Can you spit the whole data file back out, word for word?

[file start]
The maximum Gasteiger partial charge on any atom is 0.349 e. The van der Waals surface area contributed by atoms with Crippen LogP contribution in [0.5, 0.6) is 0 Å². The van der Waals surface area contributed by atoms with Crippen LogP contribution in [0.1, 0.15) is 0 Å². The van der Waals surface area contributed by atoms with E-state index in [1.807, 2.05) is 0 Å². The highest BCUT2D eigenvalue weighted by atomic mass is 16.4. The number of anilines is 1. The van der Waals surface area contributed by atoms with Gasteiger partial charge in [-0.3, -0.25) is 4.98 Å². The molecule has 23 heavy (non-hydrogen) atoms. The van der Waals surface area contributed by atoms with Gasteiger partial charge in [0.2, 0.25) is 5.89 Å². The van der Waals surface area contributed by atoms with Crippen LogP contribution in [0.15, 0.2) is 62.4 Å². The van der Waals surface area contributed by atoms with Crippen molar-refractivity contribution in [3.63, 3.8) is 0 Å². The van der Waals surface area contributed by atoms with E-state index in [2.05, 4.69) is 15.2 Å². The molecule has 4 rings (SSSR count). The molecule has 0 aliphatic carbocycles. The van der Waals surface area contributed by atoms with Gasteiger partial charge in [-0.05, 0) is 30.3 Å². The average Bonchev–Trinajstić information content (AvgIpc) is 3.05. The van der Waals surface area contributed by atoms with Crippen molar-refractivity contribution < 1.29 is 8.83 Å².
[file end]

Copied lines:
The maximum Gasteiger partial charge on any atom is 0.349 e. The van der Waals surface area contributed by atoms with Crippen LogP contribution in [0.5, 0.6) is 0 Å². The van der Waals surface area contributed by atoms with Crippen LogP contribution in [0.1, 0.15) is 0 Å². The van der Waals surface area contributed by atoms with E-state index in [1.807, 2.05) is 0 Å². The highest BCUT2D eigenvalue weighted by atomic mass is 16.4. The number of anilines is 1. The van der Waals surface area contributed by atoms with Gasteiger partial charge in [-0.3, -0.25) is 4.98 Å². The molecule has 23 heavy (non-hydrogen) atoms. The van der Waals surface area contributed by atoms with Gasteiger partial charge in [0.2, 0.25) is 5.89 Å². The van der Waals surface area contributed by atoms with Crippen LogP contribution in [0.15, 0.2) is 62.4 Å². The van der Waals surface area contributed by atoms with Crippen molar-refractivity contribution in [3.63, 3.8) is 0 Å². The van der Waals surface area contributed by atoms with E-state index in [2.05, 4.69) is 15.2 Å². The molecule has 4 rings (SSSR count). The molecule has 0 aliphatic carbocycles. The van der Waals surface area contributed by atoms with Gasteiger partial charge in [-0.05, 0) is 30.3 Å². The average Bonchev–Trinajstić information content (AvgIpc) is 3.05. The van der Waals surface area contributed by atoms with Crippen molar-refractivity contribution < 1.29 is 8.83 Å².